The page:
Nematodes are tiny “wire worms” that abound in the soil. The root-knot nematode, Meloidogyne incognita, is one of the most infamous, both for its devastating effect on crops and the ease with which its presence can be identified. It causes knots to form on the roots, in some cases making roots look something like a string of beads. Other kinds of nematodes cause major crop losses, but require a nematologist to identify them.
The increasing use of agroforestry systems in which trees and shrubs are permanently grown in close association with annual crops raises an interesting question. How do these associations affect nematode damage, especially if the trees are themselves hosts for nematode survival and population build-up? This question is addressed in an article in Agroforestry Today by Mia D'Hondt Defrancq (April-June 1993, pp 5-9), from which the following is abstracted.
“Two types of interaction between trees and crops affect nematode populations. Direct interactions take place where the nematode population is directly influenced by the introduction of a species of plant new to the area or a new species of nematode.” Indirect influences occur when the nematode population is altered by the local environment.
Direct Influences: Some species of trees and shrubs actually reduce the number of certain species of nematodes. This might be due to a chemical that is exuded which kills nematodes. In other cases the tree or shrub acts as a trap-host (it attracts nematodes but prevents their reproduction).
“In Nigeria, for example, the deliberate planting of Leucaena leucocephala in a fallow period dramatically reduced parasitic nematode populations in the soil. When the fallow was converted to leucaena alley-cropped with maize, the population of parasitic spiral and root lesion nematodes remained low. In West Africa, Sesbania rostrata acts as a trap host for the Hirshmaniella species of nematode that are prevalent in flooded areas where rice is grown.”
“In cases where trees and shrubs are suitable hosts for harmful nematodes … [the damage] may increase drastically. This is because the host will not only allow continuous build-up of the nematode population but will become a very efficient reservoir from which attacks can be made [on future crops].” For example, there were many more nematodes within 2.5 meters of a sesbania hedgerow in the Rwandan highlands than there were 5 meters from the row. In Malawi studies suggest that Acacia, Leucaena and Sesbania species can act as good hosts for root-knot nematodes. Presumably crops susceptible to this nematode will be more seriously attacked when grown in alleys with these trees. “Similar problems can be expected if Tamarindus indica or certain species of Acacia, Albizia and Casuarina are planted where the burrowing nematode is a threat to crops such as banana or vegetables.”
Indirect Influences. Trees can reduce nematode problems by indirect interactions. For example, many crop plants have some natural resistance to nematode attack, but this is reduced by high air and soil temperatures (both of which are reduced by shade). Trees and shrubs can also reduce soil erosion and hence prevent the spread of nematodes that are attached to soil particles. To the extent that trees reduce growth of weeds that harbor nematodes, crop losses may be reduced. If benefits of the trees cause crops to be more vigorous, this in itself can reduce nematode injury. “There is also evidence that leachates from the litter of certain trees and shrubs [Ed: water that has soaked through the litter] have nematicidal properties, e. g. Azadirachta indica (neem), Ricinus communis (castor bean) and Leucaena leucocephala.”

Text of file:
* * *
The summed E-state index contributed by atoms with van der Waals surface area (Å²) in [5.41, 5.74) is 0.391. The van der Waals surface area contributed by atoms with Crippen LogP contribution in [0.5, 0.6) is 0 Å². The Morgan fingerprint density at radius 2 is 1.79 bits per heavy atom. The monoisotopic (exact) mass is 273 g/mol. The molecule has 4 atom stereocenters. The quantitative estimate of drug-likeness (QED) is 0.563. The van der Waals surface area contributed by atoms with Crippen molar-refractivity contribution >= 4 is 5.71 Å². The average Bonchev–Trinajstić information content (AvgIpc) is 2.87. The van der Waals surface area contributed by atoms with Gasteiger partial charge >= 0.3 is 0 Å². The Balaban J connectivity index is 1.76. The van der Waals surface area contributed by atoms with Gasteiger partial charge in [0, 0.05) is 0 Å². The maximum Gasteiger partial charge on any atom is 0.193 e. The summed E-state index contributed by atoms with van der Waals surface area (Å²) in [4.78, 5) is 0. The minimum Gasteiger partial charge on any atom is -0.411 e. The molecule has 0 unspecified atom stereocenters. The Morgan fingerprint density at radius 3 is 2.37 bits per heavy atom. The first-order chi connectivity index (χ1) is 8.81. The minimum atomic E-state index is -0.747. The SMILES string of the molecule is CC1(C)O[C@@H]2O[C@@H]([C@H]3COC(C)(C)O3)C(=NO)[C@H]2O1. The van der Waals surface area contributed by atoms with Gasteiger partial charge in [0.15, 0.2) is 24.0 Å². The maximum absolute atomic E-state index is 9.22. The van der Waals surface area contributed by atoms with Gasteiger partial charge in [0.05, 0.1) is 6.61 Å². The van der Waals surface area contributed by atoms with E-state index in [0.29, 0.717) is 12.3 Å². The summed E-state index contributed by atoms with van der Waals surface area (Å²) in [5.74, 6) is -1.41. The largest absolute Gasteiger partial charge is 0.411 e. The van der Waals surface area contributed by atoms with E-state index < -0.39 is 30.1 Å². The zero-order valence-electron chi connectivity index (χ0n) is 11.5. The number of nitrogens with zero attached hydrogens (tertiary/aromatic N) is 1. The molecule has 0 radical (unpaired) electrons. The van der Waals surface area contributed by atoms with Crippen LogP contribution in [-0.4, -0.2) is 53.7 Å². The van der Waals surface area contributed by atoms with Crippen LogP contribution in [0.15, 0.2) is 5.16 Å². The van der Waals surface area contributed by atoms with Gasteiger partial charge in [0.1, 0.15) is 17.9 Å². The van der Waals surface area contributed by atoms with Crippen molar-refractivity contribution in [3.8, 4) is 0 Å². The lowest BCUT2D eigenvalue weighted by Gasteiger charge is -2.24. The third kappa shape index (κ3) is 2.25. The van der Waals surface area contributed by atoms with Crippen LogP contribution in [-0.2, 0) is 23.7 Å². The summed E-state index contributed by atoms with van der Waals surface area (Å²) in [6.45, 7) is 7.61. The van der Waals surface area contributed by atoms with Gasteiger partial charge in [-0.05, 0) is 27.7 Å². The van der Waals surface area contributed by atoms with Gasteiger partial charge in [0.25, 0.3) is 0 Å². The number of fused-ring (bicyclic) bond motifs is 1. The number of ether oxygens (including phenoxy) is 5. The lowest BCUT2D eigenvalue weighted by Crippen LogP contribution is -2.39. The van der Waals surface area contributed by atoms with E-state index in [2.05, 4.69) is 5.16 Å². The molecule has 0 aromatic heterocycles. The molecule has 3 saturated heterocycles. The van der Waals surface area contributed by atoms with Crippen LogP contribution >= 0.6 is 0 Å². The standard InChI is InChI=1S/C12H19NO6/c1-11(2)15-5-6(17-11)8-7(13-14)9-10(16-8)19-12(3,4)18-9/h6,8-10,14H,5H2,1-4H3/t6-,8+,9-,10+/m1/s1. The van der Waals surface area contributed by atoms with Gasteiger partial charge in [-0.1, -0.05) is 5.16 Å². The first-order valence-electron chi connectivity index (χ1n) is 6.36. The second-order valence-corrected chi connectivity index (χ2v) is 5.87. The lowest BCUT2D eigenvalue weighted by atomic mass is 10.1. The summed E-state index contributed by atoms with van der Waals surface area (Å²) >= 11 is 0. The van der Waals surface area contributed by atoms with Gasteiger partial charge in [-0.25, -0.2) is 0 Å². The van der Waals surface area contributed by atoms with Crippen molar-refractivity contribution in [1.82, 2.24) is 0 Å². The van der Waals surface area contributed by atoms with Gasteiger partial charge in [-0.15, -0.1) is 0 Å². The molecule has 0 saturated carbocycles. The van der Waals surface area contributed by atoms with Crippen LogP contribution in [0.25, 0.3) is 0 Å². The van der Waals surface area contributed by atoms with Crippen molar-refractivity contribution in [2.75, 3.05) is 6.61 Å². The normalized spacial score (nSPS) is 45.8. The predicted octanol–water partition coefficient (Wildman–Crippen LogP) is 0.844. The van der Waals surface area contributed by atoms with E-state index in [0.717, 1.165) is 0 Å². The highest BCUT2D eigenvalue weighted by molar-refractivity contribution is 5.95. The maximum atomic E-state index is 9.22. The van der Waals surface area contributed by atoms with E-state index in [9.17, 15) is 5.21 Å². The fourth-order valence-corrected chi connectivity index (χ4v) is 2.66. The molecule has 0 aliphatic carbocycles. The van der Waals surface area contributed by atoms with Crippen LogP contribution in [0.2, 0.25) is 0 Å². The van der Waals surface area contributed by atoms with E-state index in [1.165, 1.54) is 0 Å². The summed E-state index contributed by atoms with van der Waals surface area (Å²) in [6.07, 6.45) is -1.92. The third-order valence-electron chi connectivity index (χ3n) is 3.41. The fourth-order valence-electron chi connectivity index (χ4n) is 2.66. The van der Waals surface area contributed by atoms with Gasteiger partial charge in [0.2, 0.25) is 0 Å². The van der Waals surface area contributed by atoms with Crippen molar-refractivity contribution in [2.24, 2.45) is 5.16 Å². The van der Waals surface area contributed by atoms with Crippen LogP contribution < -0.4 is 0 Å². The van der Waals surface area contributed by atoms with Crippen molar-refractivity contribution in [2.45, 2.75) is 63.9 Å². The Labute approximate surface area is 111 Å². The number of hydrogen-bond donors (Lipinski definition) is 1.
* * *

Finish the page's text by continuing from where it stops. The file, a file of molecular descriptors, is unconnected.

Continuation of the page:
Indirect interactions can be negative. Plowing reduces nematode density. Reduced cultivation in an alley crop system can thus enhance nematode populations.
I have often wondered if knots caused by nematodes might not sometimes be confused with galls caused by nitrogen-fixing rhizobia. How can you tell them apart? “The nitrogen-fixing galls are readily identified because they are easily rubbed off from the roots and are often pink-red inside.”
Many leguminous trees are also good hosts for nematodes. Nematode infection may reduce rhizobial colonization and, hence, nitrogen fixation. “
The following trees have been found to be resistant to the widespread Meloidogyne incognita (rootknot nematode): Acacia senegal, Acacia tumida, Anacardium occidentale, Azadirachta indica, Cassia obtusifolia, Cupressus sempervirens, Eucalyptus camaldulensis, Leucaena leucocephala (found resistant in most countries), Sesbania tetraptera and varieties of Sesbania macrocarpa.” The author did not provide a list of trees that definitely are harmed by nematodes. He did mention that Sesbania sesban failed in east Africa due to nematodes. Sesbania grandiflora is badly damaged by them at ECHO.
ECHO Staff 1994. Nematodes in Agroforestry. ECHO Development Notes no. 46